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March 13, 2018

Fauquier crossroads: Orlean “flat out beautiful”

It’s a real tight-knit community, and the people are really caring. Everybody looks after each other.
— Adrian McColl, restaurant/pub manager
Village of Orlean
• Where: Northwestern Fauquier County at Leeds Manor Road (Route 688) and John Barton Payne Road (Route 732).

• Established: Early 1800s.

• Travel time: 17 minutes from Marshall or Warrenton.

• Notable businesses: The Orlean Market and Restaurant, The Village Green.

• Village features: Post office, volunteer fire/rescue company, historic cemetery and community trail network.
By .(JavaScript must be enabled to view this email address)
Staff Journalist
One in an occasional series of stories about Fauquier villages and neighborhoods

Mountain vistas pop up along winding Leeds Manor Road that leads to the small village in northwestern Fauquier.

About 17 minutes from Marshall or Warrenton stands Orlean.

The village surrounds the crossroads of Leeds Manor Road (Route 688) and John Barton Payne Road (Route 732). Farmland envelops Orlean, black Angus cattle moo in the distance.

Established in the early 1800s, the village historically formed a portion of the legendary “Free State” and Thomas Lord Fairfax’s Leeds Manor property.

It served as a farm-trading center and may have gotten its name from “Orlean Farm” near the village.

Orlean has 61 commercial and residential addresses, according to the Fauquier County Comprehensive Plan. The Orlean Methodist Church and Providence Baptist Church date to the late 1800s.

“Orlean is also significant as the site of the earliest post office (1817) in the county,” according to the National Register of Historic Places.

The Orlean Volunteer Fire and Rescue Department in 2019 will complete construction of a new $6.9-million station in the village heart.

Two businesses remain in the village: The Orlean Market and The Village Green.

Combination country store, deli and pub/restaurant, The Orlean Market serves as the community’s central gathering place, in a building constructed around 1870.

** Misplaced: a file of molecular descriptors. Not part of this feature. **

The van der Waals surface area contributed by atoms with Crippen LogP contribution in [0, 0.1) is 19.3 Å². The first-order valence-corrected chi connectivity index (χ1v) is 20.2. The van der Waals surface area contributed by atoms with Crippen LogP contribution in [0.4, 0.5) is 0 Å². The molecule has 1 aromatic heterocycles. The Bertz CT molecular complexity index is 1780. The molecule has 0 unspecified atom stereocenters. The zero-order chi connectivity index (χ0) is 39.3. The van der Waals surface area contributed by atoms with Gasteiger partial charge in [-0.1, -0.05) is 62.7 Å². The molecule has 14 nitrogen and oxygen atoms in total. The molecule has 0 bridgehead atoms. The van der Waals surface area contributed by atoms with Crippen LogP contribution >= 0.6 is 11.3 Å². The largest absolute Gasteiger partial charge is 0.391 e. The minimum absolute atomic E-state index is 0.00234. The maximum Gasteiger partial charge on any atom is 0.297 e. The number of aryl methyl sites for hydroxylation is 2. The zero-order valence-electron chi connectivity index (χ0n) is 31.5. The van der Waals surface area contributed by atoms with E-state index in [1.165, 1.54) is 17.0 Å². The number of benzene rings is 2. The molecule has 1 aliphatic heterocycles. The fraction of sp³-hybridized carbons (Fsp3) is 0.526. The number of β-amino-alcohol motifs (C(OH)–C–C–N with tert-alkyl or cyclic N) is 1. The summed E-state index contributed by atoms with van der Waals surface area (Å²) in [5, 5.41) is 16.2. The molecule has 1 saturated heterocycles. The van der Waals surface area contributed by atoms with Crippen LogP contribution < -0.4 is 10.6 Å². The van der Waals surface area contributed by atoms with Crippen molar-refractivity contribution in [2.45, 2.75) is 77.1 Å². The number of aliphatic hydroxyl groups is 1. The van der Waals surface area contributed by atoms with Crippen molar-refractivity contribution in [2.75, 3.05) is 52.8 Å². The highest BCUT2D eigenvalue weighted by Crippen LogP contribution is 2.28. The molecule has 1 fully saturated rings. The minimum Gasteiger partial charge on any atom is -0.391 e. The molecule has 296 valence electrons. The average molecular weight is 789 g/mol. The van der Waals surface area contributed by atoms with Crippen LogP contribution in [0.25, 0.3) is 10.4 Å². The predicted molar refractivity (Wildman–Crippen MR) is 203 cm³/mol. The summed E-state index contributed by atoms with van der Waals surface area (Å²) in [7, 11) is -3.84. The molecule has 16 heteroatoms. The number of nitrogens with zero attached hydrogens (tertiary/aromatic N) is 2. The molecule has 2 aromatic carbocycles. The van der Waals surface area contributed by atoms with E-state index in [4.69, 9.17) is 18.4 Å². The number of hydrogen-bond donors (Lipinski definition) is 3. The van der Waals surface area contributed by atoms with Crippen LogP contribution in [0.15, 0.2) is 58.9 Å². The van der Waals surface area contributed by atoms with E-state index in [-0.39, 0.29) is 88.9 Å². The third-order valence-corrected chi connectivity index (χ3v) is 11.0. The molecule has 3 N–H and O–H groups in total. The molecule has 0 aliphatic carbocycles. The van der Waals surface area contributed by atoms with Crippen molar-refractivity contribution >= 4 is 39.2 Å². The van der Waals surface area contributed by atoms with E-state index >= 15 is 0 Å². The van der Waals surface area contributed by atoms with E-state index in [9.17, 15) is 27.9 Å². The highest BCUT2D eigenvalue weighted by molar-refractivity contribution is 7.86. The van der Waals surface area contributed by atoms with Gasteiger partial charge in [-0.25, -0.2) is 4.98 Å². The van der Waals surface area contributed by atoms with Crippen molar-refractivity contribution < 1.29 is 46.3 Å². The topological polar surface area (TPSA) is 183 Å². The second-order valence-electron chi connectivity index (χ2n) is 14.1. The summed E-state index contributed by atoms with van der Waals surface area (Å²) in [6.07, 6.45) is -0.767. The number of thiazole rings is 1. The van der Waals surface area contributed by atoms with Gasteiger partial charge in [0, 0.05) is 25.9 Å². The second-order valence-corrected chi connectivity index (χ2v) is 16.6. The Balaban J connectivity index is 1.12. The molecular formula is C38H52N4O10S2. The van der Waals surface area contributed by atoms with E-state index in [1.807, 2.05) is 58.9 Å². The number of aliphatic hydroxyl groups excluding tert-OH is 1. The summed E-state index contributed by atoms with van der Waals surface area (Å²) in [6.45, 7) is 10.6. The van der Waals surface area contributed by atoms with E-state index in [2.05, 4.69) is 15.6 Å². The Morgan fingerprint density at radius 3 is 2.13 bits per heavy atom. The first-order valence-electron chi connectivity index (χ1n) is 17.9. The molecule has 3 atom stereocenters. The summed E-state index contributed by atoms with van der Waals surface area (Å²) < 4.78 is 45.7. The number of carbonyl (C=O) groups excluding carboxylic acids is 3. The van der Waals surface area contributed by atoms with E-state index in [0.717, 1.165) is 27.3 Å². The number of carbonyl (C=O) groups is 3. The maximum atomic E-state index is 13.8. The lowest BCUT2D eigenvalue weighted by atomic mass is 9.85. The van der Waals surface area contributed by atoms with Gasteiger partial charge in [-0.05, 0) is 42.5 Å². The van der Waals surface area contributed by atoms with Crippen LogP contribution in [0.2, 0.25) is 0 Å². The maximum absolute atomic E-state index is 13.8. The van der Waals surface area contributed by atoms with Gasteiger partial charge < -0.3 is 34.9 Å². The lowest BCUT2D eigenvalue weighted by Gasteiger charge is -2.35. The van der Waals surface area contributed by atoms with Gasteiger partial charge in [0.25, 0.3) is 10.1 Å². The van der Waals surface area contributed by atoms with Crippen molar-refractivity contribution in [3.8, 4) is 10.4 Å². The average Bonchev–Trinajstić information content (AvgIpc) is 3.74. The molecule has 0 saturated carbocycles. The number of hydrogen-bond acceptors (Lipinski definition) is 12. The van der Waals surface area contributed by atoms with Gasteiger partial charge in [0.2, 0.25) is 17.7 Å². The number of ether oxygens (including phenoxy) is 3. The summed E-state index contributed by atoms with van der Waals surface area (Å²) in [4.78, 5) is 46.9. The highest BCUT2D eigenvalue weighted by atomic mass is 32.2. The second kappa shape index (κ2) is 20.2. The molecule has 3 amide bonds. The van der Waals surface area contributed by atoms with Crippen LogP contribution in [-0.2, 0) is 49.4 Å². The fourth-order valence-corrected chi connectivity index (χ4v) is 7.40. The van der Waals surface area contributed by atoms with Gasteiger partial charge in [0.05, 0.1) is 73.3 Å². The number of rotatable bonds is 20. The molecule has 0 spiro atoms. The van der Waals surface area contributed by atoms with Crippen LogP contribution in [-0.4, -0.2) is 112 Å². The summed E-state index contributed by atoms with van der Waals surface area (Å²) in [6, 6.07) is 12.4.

The market offers breakfast and lunch seven days a week, with a variety of sandwiches and other menu items. The steak and cheese sub remains a popular choice.

The market also offers a variety of wine, beer, fresh eggs, baked goods, coffee and other staples, including a gas pump.

The market sells fresh herbs, vegetables and duck and chicken eggs from Aleta Towle’s farm about 2-1/2 miles away.

Ms. Towle, who has lived near Orlean about 40 years, calls it “a really friendly, fun place.”

She lives here because: “You cannot hear a major highway, and it’s flat out beautiful.”

The restaurant/pub, connected to the market, serves burgers, gourmet pizza and other entrees Wednesday through Sunday evenings.

Adrian McColl, 33, general manager and chef of the restaurant/pub, grew up in Orlean and returned about a year ago.

“Upper class country,” Mr. McColl says of the village. “It’s a real tight-knit community, and the people are really caring. Everybody looks after each other.”

Along with other weekly events, musicians play at the restaurant every Saturday night.

The Village Green offers a tasteful selection of gifts, furniture, antiques and, in warmer months, plants.

Originally built as a general store in 1928, The Village Green still has its original wrap-around wooden shelves and counter.

Sandra Gilliam started the business eight years ago.

Ms. Gilliam and her husband stumbled upon the small village more than two decades ago while taking a weekend drive.

A few years afterward they moved to the village from Clifton in Fairfax County. They also formerly owned the Orlean Market.

Ms. Gilliam loves the “beautiful scenery” that surrounds the village.

“It’s a wonderful community,” she said. “You know a lot of people and they take care of each other. It’s a special place.”

Fauquier County comp plan village plans by Fauquier Now on Scribd

Orlean Historical District by Fauquier Now on Scribd

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